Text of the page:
Intellectualism vs. Emotion: How We Can Differentiate Between the Two Part 1

I’m keeping the post short today with some facts I’ve learned recently while doing research on intellectualism.  A lot of people on the autism spectrum tend to be intellectual rather than emotional.  Now, the general idea most people have about intellectualism is that it’s supposed to mean ‘smart’ or ‘intelligent’.  What it actually means is pretty different, but with a few similarities.  People who have an intellectual mind are people who make decisions based on what is rational or logical, rarely what their ‘feelings’ or ’emotions’ are telling them.  To put it simply, people with an intellectual thought process make decisions from the brain, not from the heart.  The idea that the person processes things from a ‘logical’ standpoint is where a lot of people tend to think of intellectualism as simple ‘smarts’, when in reality it really is just the ability to observe things in a way that most people should.  Using your head more than your heart is something that has always proven to be the smarter choice anyway.  Using your heart has proven to lead to hasty, irrational decision making that I myself have done to a fault too.

My girlfriend is a perfect example of one I know personally who makes decisions based on rationalism and logic.  She’s easily the Spock in the relationship and I’m the Kirk.  She’s the brains of the relationship and I’m the heart, as we both have acknowledged at one time.  Though this has sometimes led to us butting heads over certain things, we don’t try to encourage each other to think more like the opposite of how we already think.  Allowing the relationship to be balanced out through two different modes of thinking has allowed us to feel satisfied in the relationship since we’ve been willing to make compromises for each other, and we learn to understand how the other thinks, therefore we don’t try to do the same thing over and over again.  I have the tendency to feel emotions across a wide range and in certain points to an extreme, while my girlfriend mostly stays reserved and only feels about two or three emotions, most of the time feeling them in the extreme since they’re not things she feels often in the first place.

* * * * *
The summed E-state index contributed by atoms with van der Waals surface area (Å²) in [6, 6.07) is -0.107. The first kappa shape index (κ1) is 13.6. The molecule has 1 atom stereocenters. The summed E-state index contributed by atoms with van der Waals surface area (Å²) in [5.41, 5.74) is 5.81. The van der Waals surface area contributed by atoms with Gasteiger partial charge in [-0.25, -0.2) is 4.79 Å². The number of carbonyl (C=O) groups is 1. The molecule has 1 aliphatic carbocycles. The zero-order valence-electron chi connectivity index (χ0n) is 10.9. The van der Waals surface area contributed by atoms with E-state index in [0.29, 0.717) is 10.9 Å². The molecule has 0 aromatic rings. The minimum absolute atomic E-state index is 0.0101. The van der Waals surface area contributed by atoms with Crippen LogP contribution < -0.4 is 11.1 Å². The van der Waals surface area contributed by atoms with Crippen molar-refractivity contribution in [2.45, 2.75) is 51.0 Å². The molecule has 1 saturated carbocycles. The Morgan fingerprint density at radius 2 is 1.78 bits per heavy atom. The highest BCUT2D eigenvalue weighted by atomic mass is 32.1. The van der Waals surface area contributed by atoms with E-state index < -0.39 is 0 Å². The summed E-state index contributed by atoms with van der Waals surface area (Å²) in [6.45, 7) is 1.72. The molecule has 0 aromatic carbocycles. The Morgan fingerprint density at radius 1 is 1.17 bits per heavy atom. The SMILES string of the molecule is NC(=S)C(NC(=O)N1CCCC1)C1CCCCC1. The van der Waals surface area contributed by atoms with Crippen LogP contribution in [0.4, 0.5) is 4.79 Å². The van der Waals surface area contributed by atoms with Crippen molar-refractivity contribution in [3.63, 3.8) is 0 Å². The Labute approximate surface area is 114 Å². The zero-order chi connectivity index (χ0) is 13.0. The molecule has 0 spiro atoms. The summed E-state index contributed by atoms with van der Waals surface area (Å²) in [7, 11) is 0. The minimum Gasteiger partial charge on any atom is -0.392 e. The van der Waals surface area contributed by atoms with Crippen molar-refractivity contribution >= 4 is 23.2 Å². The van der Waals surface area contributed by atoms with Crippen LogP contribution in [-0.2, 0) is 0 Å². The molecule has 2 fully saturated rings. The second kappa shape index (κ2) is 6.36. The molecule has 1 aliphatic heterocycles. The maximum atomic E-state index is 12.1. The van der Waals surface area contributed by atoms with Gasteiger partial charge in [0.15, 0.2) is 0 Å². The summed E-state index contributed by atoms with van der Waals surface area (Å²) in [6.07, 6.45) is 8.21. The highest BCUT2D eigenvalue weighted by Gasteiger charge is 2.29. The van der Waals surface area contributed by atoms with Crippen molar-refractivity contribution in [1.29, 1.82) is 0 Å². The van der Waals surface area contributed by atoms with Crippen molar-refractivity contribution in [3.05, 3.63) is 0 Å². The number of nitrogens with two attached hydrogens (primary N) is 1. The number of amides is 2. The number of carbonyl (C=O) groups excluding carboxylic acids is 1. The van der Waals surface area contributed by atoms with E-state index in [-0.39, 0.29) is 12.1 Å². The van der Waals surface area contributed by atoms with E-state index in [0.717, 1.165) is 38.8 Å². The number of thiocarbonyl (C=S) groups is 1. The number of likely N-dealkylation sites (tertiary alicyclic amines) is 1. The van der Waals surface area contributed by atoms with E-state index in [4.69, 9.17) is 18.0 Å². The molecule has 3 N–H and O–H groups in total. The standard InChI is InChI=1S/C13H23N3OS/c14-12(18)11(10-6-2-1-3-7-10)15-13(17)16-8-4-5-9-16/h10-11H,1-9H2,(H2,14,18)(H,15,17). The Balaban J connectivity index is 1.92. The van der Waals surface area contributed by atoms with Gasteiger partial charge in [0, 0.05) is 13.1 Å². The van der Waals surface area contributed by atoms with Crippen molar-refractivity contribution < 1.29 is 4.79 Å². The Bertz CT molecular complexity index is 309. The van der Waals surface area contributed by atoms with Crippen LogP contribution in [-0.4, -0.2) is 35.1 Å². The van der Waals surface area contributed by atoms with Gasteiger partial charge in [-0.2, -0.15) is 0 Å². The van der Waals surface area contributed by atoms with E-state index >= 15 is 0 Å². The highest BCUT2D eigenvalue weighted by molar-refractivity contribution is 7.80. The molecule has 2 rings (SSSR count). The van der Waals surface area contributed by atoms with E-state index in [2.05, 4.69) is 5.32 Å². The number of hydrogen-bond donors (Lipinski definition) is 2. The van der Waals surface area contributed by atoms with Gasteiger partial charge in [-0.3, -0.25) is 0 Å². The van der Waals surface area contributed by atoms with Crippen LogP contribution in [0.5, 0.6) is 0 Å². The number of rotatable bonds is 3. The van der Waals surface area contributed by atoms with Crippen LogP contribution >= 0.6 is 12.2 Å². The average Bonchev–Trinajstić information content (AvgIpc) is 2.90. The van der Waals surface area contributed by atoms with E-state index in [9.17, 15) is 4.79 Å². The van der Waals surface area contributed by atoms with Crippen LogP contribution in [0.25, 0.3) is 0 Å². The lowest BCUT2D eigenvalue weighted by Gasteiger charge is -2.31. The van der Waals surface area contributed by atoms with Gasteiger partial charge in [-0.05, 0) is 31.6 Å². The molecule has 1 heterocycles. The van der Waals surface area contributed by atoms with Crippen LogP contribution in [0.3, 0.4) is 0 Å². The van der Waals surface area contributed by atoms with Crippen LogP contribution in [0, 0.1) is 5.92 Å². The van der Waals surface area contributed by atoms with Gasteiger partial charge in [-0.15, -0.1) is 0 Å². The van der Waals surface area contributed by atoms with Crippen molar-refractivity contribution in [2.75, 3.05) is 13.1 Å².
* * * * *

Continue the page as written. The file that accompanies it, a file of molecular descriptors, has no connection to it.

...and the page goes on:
Now, to cap this short article off, not every person on the autism spectrum is an ‘intellectual’.  Obviously, since I’ve been diagnosed on the spectrum and I’m writing this blog.  There are people on the spectrum who think intellectually and there are people who aren’t on the spectrum that think intellectually (I can even think of a few people I know who are in the latter).  What I’ve observed when it comes to intellectuals and emotional people who happen to be on the spectrum, I’ve found that if a person fits one category, it’s usually to the extreme.  An autistic intellectual may seem like he or she has very little emotion at all and can even come off as mechanical.  This isn’t to say of course that we should just assume they have no emotion at all and therefore treat the person differently.  People have some range of emotions no matter how limited it may be.  An autistic person who’s driven by emotions might act dramatic as he goes about it and work tirelessly to succeed in doing something if it’s on his (keyword:) heart.  As I’ve said before, autism is a wide spectrum, and while most people on it will share some of the same traits, most of them have very different traits as well.

 

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